Texting Drivers? Ask Tracy Morgan About Drowsy Drivers

I do a fair bit of driving.  I live in Seattle, home to long, crazy commutes.  You see a lot of stuff on Puget Sound highways:  multi-lane weavers, left-lane cruising taxi drivers, packs of wheelie-popping crotch-rocketers, hyper-caffeinated road-ragers.

Something that I see more and more of these days:  a Prius ahead of me, starting to hug those lane-dividing lines, slowly moving further and further to one side, followed by a quick correction back to the center of the lane, and then followed by another slow drift to the lane’s outer boundaries.  Then it rolls over some of those turtles on the side of the highway before it corrects yet again. I speed up to get away from this car and its impaired driver.  I look over as I pass, and sure enough:  the young driver is staring at his or her lap, poking furiously at a smart phone while putting everyone on the road at risk.

 

Everyone has seen these drivers on the road in recent years.  But another, more insidious problem has long lurked on our roads, something much less obvious than but just as dangerous as texting drivers:  drowsy drivers.  According to the National Highway Traffic Safety Administration, roughly 100,000 motor vehicle accidents are reported to occur due to driver sleepiness/fatigue in the United States every year.  Those are just the reported accidents; there are likely thousands more that occur every year that are not reported.  A 2005 National Sleep Foundation poll revealed that 60% of American drivers reported driving while drowsy at least once in the previous year, and 37% fell asleep behind the wheel at least once in the previous year.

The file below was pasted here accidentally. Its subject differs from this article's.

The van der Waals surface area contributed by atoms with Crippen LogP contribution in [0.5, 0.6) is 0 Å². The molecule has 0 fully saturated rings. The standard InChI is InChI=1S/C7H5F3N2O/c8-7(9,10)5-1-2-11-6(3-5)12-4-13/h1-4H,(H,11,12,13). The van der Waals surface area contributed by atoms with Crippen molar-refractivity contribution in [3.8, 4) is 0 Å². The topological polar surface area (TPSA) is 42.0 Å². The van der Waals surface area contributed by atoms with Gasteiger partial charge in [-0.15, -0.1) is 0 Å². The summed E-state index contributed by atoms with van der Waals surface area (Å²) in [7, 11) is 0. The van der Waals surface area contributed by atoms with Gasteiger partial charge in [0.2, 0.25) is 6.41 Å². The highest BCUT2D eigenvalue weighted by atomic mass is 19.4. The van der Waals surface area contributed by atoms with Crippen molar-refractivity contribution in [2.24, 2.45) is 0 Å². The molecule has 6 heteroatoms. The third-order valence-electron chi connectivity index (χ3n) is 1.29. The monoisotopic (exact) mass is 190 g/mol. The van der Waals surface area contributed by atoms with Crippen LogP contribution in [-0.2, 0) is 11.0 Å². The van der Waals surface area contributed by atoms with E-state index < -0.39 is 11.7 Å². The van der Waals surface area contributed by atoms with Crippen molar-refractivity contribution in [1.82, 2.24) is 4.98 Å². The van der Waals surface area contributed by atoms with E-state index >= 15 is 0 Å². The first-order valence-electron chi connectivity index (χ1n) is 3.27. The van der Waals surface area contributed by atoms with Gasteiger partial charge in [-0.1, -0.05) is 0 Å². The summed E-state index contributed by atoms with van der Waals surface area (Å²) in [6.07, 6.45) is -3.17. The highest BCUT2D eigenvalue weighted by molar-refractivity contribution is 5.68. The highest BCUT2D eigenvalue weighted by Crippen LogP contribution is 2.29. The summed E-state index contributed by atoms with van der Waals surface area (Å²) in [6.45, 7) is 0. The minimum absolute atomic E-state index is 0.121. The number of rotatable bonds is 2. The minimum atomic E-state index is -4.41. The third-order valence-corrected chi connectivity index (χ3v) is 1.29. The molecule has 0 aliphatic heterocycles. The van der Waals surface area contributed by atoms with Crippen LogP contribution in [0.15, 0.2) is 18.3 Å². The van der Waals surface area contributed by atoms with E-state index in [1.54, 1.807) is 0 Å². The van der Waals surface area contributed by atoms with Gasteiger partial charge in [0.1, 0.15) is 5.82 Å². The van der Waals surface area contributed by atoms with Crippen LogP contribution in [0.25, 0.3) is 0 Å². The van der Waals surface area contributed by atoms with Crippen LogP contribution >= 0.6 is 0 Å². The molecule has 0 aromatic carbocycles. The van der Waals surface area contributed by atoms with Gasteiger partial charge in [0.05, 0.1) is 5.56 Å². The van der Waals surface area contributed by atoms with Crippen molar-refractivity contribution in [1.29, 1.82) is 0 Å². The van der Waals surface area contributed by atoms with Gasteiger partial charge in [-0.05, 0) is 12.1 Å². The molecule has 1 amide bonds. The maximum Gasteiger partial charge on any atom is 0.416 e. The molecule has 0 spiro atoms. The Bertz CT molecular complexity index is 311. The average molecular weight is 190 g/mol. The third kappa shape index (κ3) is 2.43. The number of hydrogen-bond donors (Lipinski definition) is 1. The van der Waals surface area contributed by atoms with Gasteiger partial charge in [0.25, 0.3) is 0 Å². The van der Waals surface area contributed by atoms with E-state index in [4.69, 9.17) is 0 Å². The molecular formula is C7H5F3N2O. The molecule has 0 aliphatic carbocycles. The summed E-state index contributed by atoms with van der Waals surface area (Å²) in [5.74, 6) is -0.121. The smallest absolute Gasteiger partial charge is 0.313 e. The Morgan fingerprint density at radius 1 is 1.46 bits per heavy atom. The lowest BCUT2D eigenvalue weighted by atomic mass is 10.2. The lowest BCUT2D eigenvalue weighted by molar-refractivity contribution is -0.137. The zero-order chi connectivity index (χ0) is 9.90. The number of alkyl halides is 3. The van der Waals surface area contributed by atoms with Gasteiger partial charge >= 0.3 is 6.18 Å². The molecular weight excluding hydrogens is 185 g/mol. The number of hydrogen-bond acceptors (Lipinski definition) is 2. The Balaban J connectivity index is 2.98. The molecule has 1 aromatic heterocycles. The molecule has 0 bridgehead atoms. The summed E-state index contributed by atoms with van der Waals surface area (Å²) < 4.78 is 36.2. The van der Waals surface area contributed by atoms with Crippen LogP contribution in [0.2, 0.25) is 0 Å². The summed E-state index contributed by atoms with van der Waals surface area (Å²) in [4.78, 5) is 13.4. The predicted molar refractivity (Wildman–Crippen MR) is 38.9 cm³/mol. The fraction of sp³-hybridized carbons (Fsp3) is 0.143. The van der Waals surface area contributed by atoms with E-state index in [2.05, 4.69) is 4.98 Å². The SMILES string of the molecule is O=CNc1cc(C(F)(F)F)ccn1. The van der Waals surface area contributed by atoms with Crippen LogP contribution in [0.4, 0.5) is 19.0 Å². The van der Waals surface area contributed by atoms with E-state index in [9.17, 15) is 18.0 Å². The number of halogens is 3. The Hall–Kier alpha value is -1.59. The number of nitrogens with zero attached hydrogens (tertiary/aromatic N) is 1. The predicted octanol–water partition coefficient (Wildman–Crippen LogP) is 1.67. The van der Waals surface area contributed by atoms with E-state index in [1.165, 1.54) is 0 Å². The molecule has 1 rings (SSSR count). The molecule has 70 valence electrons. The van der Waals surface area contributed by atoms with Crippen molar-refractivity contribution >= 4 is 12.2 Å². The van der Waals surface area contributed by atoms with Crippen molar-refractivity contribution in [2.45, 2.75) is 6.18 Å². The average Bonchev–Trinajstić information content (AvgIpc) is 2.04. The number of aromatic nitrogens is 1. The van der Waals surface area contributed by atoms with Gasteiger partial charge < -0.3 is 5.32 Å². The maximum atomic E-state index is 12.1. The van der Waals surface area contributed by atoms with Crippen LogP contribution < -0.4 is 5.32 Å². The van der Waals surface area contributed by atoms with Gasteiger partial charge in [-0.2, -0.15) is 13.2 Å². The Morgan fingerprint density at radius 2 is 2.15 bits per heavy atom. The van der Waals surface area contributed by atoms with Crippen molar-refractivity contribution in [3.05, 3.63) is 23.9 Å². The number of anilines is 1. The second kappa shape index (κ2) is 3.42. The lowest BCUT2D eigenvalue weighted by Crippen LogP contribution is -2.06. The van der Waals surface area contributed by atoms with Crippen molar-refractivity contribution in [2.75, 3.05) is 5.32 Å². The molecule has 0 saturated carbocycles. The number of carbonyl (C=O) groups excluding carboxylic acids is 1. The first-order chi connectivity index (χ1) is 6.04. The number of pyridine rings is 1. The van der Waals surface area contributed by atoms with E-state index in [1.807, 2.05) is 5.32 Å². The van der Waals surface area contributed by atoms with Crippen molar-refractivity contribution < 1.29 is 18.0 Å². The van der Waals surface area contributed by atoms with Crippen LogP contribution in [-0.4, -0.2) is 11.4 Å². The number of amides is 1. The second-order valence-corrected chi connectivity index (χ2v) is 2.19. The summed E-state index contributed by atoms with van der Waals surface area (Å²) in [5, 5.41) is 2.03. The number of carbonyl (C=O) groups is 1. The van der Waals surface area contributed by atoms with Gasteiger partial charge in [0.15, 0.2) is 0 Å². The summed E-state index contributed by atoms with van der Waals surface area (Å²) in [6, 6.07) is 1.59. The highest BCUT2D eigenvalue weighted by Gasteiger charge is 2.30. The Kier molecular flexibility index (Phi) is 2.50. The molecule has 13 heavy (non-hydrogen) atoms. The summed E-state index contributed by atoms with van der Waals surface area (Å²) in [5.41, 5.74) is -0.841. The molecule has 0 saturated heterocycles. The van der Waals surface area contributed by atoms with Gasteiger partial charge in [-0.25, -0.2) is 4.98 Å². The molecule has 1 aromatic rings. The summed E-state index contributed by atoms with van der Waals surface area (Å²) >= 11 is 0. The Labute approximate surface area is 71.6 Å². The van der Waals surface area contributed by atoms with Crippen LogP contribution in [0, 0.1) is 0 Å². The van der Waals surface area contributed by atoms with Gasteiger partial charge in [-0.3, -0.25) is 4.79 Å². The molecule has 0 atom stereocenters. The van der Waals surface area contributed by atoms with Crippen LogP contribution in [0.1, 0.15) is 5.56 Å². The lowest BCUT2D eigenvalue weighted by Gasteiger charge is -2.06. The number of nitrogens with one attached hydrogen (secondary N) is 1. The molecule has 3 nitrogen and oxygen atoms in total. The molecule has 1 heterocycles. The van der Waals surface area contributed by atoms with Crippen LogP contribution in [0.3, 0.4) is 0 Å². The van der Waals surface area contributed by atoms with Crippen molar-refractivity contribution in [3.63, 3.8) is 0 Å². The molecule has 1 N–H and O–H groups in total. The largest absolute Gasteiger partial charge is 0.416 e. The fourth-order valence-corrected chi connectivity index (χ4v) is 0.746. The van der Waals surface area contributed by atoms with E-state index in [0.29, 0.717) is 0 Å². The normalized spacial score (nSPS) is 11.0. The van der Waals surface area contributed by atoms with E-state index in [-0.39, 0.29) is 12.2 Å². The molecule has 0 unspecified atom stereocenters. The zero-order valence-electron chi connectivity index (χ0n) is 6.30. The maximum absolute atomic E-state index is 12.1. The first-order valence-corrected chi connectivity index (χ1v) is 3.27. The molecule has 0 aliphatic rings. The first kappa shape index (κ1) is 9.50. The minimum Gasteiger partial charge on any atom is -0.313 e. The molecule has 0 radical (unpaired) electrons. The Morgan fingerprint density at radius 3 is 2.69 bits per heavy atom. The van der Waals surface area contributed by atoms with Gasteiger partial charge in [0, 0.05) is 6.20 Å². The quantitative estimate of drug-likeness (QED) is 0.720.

These basic statistics should make you concerned, not just because there are so many drowsy drivers out there, but because of how casually so many people routinely drive while sleepy.  They flirt with disaster every day by doing so.

Around 12:55 a.m. one late night in June 2014, a Wal-Mart truck crashed into a van carrying, among other people, the actor and comedian Tracy Morgan, killing one van occupant and critically injuring Morgan.  Earlier this week the National Transportation Safety Board announced its conclusion that driver fatigue likely played a role in the accident:  the truck driver reportedly had driven 800 miles throughout the night prior to the accident, and had been awake for more than 28 hours straight.  The driver, Kevin Roper, now has been charged with vehicular homicide.